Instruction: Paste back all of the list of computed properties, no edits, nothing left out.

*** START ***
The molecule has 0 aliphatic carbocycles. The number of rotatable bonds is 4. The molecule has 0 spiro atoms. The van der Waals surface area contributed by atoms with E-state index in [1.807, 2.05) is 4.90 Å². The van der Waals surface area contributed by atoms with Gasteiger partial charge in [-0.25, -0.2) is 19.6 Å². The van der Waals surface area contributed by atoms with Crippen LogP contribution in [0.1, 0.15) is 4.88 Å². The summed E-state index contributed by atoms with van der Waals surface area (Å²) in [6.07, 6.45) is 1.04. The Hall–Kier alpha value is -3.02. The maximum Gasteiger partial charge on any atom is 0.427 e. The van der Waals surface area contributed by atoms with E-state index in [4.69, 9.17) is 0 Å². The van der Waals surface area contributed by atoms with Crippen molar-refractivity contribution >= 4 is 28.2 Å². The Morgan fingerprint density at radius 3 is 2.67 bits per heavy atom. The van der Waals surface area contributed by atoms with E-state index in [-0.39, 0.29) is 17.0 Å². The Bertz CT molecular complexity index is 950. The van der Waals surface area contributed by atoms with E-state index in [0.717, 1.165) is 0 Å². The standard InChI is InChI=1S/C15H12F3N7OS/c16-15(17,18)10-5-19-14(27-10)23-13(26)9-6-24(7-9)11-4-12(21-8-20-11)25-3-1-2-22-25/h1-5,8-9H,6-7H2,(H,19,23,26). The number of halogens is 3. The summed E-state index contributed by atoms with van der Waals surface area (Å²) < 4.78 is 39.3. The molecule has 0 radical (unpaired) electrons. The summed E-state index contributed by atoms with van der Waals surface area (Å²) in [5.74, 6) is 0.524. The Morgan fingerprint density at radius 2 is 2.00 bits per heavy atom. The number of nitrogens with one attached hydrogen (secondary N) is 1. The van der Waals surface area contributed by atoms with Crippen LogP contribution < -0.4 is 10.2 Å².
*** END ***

The molecule has 0 aliphatic carbocycles. The number of rotatable bonds is 4. The molecule has 0 spiro atoms. The van der Waals surface area contributed by atoms with E-state index in [1.807, 2.05) is 4.90 Å². The van der Waals surface area contributed by atoms with Gasteiger partial charge in [-0.25, -0.2) is 19.6 Å². The van der Waals surface area contributed by atoms with Crippen LogP contribution in [0.1, 0.15) is 4.88 Å². The summed E-state index contributed by atoms with van der Waals surface area (Å²) in [6.07, 6.45) is 1.04. The Hall–Kier alpha value is -3.02. The maximum Gasteiger partial charge on any atom is 0.427 e. The van der Waals surface area contributed by atoms with E-state index in [4.69, 9.17) is 0 Å². The van der Waals surface area contributed by atoms with Crippen molar-refractivity contribution >= 4 is 28.2 Å². The Morgan fingerprint density at radius 3 is 2.67 bits per heavy atom. The van der Waals surface area contributed by atoms with E-state index in [-0.39, 0.29) is 17.0 Å². The Bertz CT molecular complexity index is 950. The van der Waals surface area contributed by atoms with E-state index in [0.717, 1.165) is 0 Å². The standard InChI is InChI=1S/C15H12F3N7OS/c16-15(17,18)10-5-19-14(27-10)23-13(26)9-6-24(7-9)11-4-12(21-8-20-11)25-3-1-2-22-25/h1-5,8-9H,6-7H2,(H,19,23,26). The number of halogens is 3. The summed E-state index contributed by atoms with van der Waals surface area (Å²) < 4.78 is 39.3. The molecule has 0 radical (unpaired) electrons. The summed E-state index contributed by atoms with van der Waals surface area (Å²) in [5.74, 6) is 0.524. The Morgan fingerprint density at radius 2 is 2.00 bits per heavy atom. The number of nitrogens with one attached hydrogen (secondary N) is 1. The van der Waals surface area contributed by atoms with Crippen LogP contribution < -0.4 is 10.2 Å².